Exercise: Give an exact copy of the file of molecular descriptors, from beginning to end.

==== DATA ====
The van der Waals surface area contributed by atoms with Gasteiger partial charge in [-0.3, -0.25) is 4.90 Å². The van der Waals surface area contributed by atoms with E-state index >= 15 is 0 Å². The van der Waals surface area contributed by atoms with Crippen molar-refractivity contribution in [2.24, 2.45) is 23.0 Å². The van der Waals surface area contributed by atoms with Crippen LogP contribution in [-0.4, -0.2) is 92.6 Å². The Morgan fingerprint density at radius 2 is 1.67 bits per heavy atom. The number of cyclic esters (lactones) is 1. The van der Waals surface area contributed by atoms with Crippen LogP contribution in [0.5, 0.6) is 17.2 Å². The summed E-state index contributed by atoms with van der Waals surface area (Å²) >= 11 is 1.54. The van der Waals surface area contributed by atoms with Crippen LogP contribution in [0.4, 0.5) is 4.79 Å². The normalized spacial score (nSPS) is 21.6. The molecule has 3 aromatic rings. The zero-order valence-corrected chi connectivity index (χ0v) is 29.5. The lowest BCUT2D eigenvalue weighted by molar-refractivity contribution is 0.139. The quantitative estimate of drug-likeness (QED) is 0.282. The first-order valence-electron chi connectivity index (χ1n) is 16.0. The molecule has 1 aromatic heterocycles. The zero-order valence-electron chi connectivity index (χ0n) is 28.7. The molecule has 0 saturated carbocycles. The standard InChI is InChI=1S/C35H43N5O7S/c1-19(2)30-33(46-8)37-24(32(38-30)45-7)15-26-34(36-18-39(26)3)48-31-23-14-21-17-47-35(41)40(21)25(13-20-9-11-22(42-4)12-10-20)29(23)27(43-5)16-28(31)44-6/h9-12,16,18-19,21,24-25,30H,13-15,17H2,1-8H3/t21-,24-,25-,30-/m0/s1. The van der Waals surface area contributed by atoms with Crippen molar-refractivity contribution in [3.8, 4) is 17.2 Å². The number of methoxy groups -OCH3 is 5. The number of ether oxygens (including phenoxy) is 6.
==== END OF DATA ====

The van der Waals surface area contributed by atoms with Gasteiger partial charge in [-0.3, -0.25) is 4.90 Å². The van der Waals surface area contributed by atoms with E-state index >= 15 is 0 Å². The van der Waals surface area contributed by atoms with Crippen molar-refractivity contribution in [2.24, 2.45) is 23.0 Å². The van der Waals surface area contributed by atoms with Crippen LogP contribution in [-0.4, -0.2) is 92.6 Å². The Morgan fingerprint density at radius 2 is 1.67 bits per heavy atom. The number of cyclic esters (lactones) is 1. The van der Waals surface area contributed by atoms with Crippen LogP contribution in [0.5, 0.6) is 17.2 Å². The summed E-state index contributed by atoms with van der Waals surface area (Å²) >= 11 is 1.54. The van der Waals surface area contributed by atoms with Crippen LogP contribution in [0.4, 0.5) is 4.79 Å². The normalized spacial score (nSPS) is 21.6. The molecule has 3 aromatic rings. The zero-order valence-corrected chi connectivity index (χ0v) is 29.5. The lowest BCUT2D eigenvalue weighted by molar-refractivity contribution is 0.139. The quantitative estimate of drug-likeness (QED) is 0.282. The first-order valence-electron chi connectivity index (χ1n) is 16.0. The molecule has 1 aromatic heterocycles. The zero-order valence-electron chi connectivity index (χ0n) is 28.7. The molecule has 0 saturated carbocycles. The standard InChI is InChI=1S/C35H43N5O7S/c1-19(2)30-33(46-8)37-24(32(38-30)45-7)15-26-34(36-18-39(26)3)48-31-23-14-21-17-47-35(41)40(21)25(13-20-9-11-22(42-4)12-10-20)29(23)27(43-5)16-28(31)44-6/h9-12,16,18-19,21,24-25,30H,13-15,17H2,1-8H3/t21-,24-,25-,30-/m0/s1. The van der Waals surface area contributed by atoms with Crippen molar-refractivity contribution in [3.8, 4) is 17.2 Å². The number of methoxy groups -OCH3 is 5. The number of ether oxygens (including phenoxy) is 6.